Microsoft Security Essentials

Microsoft Security Essentials (MSE) is a free antivirus software product for Microsoft Windows operating systems that provides protection against different types of malware such as computer virus, spyware, rootkits and trojan horses. Unlike the Microsoft Forefront family of enterprise-oriented security products, Microsoft Security Essentials is geared for consumer use.
Microsoft Security Essentials received positive reviews upon its release. In September 2011, it was the most popular antivirus software product in North America and the second most popular in the world.

In 2005, Microsoft acquired security software firm Sybari of Hauppauge, New York, and shortly thereafter released the Microsoft Forefront line of server security products. Microsoft then announced plans for a free consumer security product codenamed Morro on 18 November 2008.It marked a change in Microsoft’s consumer antivirus marketing strategy: Instead of offering a subscription-based antivirus with a host of other tools, such as backup and a personal firewall, Morro would be free for all genuine installations of Windows not intended for business use (with an exception for small home based businesses) and offers protection against all types of malware. Microsoft Forefront would be offered alongside Microsoft Security Essentials, with central management tools not present in Microsoft Security Essentials, which is based on Microsoft Forefront technology obtained through the acquisition of Sybari in 2005.
On 23 June 2009, Microsoft opened a public beta to 75,000 people in the United States, Israel, People’s Republic of China and Brazil. At the time, Microsoft stated that Microsoft Security Essentials would be finalized and released before the end of 2009, in 20 markets and 10 languages.The final build was released on 29 September 2009.
Hardware requirements for Microsoft Security Essentials differ, depending on the operating system. For Windows XP, Microsoft Security Essentials requires at least a 500 MHz processor and 256 MB of RAM. On Windows Vista and Windows 7, Microsoft Security Essentials requires a 1 GHz processor and 1 GB of RAM. Under any compatible operating system, a VGA screen of 800 × 600 or higher, 140 MB of free space, and an Internet connection are also required.
Second version
On 19 July 2010, Microsoft released a technical preview of Microsoft Security Essentials 2.0. On 16 December 2010, Microsoft Security Essentials version 2.0 passed the technical preview stage and was officially released to public. This version includes Network Inspection System, a network intrusion detection system that works on Windows Vista and Windows 7 as well as a new anti-malware engine that employs heuristics in malware detection. Version 2 can also integrate with Internet Explorer to protect users against web-based threats.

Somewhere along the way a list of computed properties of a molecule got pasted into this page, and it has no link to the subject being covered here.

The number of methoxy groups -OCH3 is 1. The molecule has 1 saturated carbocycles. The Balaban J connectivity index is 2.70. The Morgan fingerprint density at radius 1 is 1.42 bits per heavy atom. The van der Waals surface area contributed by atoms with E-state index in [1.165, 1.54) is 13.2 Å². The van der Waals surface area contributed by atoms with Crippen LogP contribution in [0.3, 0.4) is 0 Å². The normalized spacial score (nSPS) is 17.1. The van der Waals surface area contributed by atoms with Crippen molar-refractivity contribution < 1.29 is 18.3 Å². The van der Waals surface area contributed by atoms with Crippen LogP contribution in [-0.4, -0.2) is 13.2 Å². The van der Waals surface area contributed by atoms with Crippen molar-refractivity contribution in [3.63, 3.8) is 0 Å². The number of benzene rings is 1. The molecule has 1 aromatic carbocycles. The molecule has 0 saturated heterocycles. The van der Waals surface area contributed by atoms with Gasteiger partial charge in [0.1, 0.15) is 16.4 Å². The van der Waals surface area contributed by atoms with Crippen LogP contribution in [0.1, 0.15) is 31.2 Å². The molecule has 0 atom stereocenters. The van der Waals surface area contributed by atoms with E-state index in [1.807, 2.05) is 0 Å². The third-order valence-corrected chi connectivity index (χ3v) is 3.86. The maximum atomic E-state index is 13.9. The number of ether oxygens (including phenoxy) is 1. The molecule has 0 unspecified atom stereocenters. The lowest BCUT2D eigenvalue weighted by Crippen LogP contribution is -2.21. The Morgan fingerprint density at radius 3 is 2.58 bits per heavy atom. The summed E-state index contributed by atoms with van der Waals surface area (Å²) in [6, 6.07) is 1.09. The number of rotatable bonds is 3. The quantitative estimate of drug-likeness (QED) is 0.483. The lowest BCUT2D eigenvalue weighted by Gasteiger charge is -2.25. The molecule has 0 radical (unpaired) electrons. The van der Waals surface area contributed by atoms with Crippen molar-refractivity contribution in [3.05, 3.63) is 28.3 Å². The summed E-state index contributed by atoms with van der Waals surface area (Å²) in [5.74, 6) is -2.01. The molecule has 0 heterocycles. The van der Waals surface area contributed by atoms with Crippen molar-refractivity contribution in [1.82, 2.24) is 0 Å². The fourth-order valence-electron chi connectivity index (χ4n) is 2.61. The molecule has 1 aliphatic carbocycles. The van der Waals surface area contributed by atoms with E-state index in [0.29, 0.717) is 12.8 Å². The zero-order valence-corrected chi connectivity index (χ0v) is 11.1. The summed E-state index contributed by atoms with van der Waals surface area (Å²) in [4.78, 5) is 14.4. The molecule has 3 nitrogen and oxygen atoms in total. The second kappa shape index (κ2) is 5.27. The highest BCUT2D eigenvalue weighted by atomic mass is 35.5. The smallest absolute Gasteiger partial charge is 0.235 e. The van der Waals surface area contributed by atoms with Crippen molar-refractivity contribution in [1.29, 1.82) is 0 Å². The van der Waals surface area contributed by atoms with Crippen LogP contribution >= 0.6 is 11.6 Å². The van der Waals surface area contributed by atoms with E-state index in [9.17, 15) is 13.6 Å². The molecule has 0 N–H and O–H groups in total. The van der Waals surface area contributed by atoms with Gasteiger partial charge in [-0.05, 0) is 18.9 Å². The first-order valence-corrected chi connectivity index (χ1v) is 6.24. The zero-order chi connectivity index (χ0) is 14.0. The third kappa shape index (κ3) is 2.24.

On 13 September 2011, at the Microsoft BUILD conference in Anaheim, California, Microsoft announced it will be integrating built-in anti-malware features in the upcoming version of Windows, codenamed Windows 8. Microsoft also showed that this new antivirus is capable of preventing an infected USB flash memory from compromising the system during the boot process.
On 18 November 2011, Microsoft sent invitations to potential participants to invite them to a limited beta test of the next version of Microsoft Security Essentials.A corresponding page on the Microsoft Connect website allowed volunteers to sign up for the program.

Microsoft Security Essentials is an anti-virus for Windows XP (IA-32[24]), Windows Vista, and Windows 7 (both IA-32 and x64).It is designed for consumers and lacks centralized management features which are found in Microsoft Forefront Client Security and Microsoft Forefront Endpoint Protection (FEP). It replaces Windows Live OneCare, a commercial subscription-based antivirus service and the free Windows Defender, which only protected users from adware and spyware.
Microsoft Security Essentials includes the same anti-malware engine (dubbed “Microsoft Malware Protection Engine”, or MSMPENG for short), and virus definitions that all other Microsoft desktop anti-malware products share, including Forefront Client Security, Forefront Endpoint Protection, System Center Endpoint Protection, Windows Intune Endpoint Protection, Windows Live OneCare and Windows Defender. Before installation, Microsoft Security Essentials checks for the validity of the installed copy of Microsoft Windows. Microsoft Security Essentials requires no registration or personal information.Microsoft Security Essentials disables Windows Defender, since Microsoft Security Essentials also provides protection against spyware and Adware.
Using default settings, archived files are decompressed, and then scanned. File downloads and e-mail attachments are also scanned. Its Dynamic Signature Service attempts to better identify malicious files by checking for updates if an application exhibits suspicious behavior. Before taking action against a suspect file, Microsoft Security Essentials prompts for user input. If no response is received in ten minutes, then the suspected malware is handled according to its default action, letting Microsoft Security Essentials determine what to do with the malware. System Restore points are created before removing found malware.
Microsoft Security Essentials automatically checks for and downloads virus definition updates which are published three times a day to Microsoft Update. Alternatively, users may download the updates manually from Microsoft Security Portal